Suspend Your Disbelief

Posts Tagged ‘Colson Whitehead’

Reviews |

The Forbidden Thought: A review of Zone One, by Colson Whitehead

From the Archives: We celebrate Valentine’s Day with an homage to the living dead: Colson Whitehead’s Zone One. Don’t fancy a date with scary slavering? No matter. Michael Rudin finds the novel reads like an existential valentine to New York City, and that’s something even a zombie can love.

Interviews |

Who We Are Now: A Conversation with Colson Whitehead

At the Ann Arbor Book Festival, FWR’s Jeremiah Chamberlin talks with acclaimed novelist Colson Whitehead about the process of writing his latest book, Sag Harbor, the art of manufacturing genuine nostalgia, and the duality of veering “between the capricious horribleness of the everyday and the absurd beauty of existence.”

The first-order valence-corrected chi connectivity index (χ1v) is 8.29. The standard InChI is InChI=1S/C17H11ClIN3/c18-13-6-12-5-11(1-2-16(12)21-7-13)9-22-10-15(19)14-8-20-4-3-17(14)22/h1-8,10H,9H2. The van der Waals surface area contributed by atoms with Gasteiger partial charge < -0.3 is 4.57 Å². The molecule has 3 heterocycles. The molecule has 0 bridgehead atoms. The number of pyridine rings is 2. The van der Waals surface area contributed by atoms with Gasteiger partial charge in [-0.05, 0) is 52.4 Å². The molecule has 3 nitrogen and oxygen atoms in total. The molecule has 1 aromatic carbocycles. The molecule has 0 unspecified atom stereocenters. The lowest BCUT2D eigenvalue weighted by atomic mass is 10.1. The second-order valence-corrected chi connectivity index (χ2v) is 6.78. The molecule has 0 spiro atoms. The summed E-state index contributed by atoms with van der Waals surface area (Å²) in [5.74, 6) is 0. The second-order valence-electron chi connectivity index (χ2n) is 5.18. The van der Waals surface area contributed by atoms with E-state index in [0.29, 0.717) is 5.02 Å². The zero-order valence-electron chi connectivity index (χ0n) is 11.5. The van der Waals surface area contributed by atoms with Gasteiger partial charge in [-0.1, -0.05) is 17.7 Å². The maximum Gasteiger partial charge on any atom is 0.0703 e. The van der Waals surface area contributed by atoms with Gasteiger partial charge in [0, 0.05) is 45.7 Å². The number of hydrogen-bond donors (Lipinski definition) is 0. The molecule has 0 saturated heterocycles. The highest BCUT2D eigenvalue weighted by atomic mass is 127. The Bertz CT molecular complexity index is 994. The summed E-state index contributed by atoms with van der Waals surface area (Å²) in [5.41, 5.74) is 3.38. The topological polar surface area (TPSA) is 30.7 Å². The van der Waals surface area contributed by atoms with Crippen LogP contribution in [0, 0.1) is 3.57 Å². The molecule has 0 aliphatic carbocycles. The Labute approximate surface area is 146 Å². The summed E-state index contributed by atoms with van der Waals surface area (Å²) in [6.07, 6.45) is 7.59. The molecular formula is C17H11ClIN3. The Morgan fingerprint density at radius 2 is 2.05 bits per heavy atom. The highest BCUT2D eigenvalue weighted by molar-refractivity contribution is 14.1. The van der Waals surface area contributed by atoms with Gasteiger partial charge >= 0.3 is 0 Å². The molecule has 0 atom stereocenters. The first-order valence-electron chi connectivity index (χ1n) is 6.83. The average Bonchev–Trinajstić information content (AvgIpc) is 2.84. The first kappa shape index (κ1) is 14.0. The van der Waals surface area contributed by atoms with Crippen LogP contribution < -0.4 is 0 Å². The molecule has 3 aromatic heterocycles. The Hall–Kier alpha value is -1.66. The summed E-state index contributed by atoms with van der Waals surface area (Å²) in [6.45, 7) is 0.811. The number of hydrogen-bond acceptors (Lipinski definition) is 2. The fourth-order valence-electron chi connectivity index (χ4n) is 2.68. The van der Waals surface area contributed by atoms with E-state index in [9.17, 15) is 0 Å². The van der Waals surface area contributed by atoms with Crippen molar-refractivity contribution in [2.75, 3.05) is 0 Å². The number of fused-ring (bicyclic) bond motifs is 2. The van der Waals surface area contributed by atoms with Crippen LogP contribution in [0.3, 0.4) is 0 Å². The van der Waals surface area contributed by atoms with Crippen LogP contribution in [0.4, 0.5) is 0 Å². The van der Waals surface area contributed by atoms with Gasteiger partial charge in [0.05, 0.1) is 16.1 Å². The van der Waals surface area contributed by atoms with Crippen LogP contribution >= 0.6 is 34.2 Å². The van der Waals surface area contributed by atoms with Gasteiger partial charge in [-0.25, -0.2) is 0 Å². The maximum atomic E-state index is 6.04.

Reviews |

Sag Harbor, by Colson Whitehead

Colson Whitehead’s fourth novel, Sag Harbor, is driven not by plot but by time, by the fleetingness of summer and its constant reminder of that fleetingness. The beginning is slow, with the sense of months ahead, time to digress and ponder and imagine and internalize, with the thickest, most dense prose socked in the middle of July, the more desperate, urgent bursts as we careen toward Labor Day. The writing is wonderfully languorous throughout, like summer itself, and a perfect match for adolescence: unrestrained and indulgent but wonderfully self-conscious as well.